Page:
Article 29 – Participation in political and public life

Article 30 – Participation of cultural life, recreation, leisure and sport

2.3 Disability Discrimination Ordinance

2.3.1. Introduction

  • The Disability Discrimination Ordinance (Cap. 487) (DDO) came into operation in Hong Kong in 1996.
  • The DDO protects people with disabilities against discrimination on the grounds of disabilities. The Ordinance also protects the associates and caregivers of the person with a disability, as well as the interpreters, readers, assistants who provide accessibility services because of the person’ s disability.
  • The DDO has laid down equal opportunity in education for people with disabilities in Hong Kong. The Code of Practice on Education under the DDO, prepared by Equal Opportunities Commission, offers practical guidelines to the educational institutions, staff, and students on what act in relation to teaching and learning activities might be discriminatory.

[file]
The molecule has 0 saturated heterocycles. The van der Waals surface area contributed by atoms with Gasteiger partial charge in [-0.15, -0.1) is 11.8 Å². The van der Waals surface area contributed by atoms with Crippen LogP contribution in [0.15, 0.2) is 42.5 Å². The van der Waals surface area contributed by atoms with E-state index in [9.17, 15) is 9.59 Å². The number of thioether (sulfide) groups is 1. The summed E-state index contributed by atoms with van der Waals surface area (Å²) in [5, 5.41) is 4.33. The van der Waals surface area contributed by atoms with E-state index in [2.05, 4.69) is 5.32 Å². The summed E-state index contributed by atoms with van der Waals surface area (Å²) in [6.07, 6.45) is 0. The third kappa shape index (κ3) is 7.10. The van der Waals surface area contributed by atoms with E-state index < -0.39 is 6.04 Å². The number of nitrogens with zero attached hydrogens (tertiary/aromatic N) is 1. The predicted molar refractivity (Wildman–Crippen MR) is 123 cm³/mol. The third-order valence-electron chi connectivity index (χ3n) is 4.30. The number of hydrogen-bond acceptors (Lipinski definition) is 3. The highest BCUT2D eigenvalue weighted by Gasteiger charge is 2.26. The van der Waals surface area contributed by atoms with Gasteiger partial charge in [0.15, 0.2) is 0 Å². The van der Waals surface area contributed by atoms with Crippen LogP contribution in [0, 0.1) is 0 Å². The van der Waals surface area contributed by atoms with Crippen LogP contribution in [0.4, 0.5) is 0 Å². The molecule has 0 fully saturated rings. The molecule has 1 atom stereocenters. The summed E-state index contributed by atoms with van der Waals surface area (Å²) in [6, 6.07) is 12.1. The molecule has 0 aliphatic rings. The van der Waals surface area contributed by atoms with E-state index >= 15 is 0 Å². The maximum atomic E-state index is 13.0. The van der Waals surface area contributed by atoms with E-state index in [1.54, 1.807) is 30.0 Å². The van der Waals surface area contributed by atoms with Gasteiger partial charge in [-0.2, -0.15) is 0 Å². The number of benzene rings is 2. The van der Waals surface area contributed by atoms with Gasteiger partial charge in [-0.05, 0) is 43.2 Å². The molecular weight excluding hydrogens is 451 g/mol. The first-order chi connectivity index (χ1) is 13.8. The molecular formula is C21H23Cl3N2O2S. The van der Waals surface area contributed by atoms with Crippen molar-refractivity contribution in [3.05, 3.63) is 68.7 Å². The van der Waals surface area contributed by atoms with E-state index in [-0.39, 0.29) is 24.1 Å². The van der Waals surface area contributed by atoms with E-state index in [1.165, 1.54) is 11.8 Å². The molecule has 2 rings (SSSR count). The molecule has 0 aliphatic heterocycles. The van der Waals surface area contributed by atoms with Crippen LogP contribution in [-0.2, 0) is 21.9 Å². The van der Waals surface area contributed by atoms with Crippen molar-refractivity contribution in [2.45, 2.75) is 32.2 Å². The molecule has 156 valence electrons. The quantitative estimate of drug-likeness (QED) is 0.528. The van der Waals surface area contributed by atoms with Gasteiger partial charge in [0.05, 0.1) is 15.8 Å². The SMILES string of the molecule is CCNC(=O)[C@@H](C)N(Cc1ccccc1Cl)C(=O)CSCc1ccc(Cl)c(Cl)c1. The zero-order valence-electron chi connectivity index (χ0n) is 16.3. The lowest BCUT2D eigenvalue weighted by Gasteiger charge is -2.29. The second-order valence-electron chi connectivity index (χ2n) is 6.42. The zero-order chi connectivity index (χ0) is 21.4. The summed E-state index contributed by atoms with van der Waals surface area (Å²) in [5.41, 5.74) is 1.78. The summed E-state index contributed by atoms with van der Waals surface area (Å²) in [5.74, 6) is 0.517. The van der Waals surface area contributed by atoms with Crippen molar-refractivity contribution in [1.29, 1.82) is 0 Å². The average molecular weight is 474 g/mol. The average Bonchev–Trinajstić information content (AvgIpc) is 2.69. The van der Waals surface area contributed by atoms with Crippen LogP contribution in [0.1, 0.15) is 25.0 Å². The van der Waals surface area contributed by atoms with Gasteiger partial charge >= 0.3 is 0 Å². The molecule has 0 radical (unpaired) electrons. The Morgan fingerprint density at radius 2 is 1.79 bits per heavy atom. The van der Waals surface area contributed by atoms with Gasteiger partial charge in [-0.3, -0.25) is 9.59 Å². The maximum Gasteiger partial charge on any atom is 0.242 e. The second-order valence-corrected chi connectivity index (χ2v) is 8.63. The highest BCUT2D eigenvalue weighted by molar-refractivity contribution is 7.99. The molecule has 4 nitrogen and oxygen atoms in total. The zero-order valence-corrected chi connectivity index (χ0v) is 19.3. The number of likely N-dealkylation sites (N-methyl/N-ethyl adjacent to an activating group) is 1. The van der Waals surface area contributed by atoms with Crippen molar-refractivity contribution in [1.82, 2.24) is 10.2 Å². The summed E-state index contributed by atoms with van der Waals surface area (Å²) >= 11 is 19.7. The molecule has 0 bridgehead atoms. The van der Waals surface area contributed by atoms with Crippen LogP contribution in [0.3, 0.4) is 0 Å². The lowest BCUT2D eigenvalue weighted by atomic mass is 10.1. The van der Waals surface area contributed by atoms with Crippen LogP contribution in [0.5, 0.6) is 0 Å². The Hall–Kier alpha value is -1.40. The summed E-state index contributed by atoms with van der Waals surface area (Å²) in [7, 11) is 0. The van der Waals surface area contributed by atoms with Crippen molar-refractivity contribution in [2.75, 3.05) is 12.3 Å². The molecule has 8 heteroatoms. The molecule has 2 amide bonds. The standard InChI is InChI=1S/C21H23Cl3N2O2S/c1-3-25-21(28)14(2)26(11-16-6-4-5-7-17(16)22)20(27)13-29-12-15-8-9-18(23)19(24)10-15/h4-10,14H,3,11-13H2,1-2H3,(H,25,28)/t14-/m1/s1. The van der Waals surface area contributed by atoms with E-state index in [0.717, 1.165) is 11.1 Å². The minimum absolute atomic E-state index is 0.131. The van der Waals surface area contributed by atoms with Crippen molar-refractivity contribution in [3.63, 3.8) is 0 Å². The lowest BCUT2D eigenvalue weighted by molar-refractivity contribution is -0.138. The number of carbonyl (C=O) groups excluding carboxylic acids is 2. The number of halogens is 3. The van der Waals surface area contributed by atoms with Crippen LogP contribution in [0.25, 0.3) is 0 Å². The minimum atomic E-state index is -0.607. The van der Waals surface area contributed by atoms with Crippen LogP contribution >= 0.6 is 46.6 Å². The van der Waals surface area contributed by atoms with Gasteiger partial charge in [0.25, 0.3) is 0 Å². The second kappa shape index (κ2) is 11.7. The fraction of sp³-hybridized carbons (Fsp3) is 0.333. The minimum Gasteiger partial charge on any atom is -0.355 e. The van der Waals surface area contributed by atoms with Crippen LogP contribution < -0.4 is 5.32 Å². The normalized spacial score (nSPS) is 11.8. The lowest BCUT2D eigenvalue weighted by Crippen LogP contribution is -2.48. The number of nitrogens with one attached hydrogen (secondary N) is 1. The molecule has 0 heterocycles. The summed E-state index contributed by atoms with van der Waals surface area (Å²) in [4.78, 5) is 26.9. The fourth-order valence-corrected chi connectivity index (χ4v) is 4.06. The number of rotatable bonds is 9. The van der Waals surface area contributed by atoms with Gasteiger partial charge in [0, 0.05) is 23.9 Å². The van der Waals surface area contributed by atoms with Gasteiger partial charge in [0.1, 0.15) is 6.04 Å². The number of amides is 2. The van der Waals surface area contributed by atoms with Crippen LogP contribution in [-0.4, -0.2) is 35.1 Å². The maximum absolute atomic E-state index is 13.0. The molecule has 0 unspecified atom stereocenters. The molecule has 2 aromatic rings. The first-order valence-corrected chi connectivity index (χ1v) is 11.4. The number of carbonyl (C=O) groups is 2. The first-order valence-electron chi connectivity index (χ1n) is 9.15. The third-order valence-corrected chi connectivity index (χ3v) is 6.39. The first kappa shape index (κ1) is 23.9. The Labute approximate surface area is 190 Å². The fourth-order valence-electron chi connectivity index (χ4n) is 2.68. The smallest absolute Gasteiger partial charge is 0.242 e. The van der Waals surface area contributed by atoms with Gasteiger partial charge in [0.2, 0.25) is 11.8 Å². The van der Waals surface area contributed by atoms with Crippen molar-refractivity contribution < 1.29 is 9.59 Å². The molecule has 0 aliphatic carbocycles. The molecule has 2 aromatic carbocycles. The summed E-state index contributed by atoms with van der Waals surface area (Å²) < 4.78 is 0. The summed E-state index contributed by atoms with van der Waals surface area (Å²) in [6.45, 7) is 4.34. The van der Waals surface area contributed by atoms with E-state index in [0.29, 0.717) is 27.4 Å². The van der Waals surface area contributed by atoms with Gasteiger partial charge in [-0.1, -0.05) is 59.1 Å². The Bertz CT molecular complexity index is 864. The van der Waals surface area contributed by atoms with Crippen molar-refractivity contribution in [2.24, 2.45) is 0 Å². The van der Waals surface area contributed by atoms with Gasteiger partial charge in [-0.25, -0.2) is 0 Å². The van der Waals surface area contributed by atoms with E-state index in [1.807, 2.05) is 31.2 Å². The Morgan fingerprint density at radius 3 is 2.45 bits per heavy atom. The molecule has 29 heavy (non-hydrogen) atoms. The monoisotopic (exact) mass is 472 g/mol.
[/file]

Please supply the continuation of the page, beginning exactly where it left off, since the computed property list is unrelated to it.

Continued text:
2.4 Reasonable accommodation and Unjustifiable hardship

2.4.1. Definitions

There is an obligation for an educational establishment to provide reasonable accommodation for students with disabilities, unless such provision imposes unjustifiable hardship. Such obligation has been recognized in the Code of  Practice on Education (“The Code”) issued by the Equal Opportunities Commission inaccordance with the Disability Discrimination Ordinance (Cap. 487) (DDO). Quoted from the Section 12.2.1 of The Code, it states that,

Accommodations are measures or actions taken in order to provide equal opportunities for students with disabilities, such as the provision of aids, facilities or services to meet his or her individual needs. A detailed assessment may be required in order to determine what accommodations are necessary and each case needs to be considered with regard to its own circumstances.”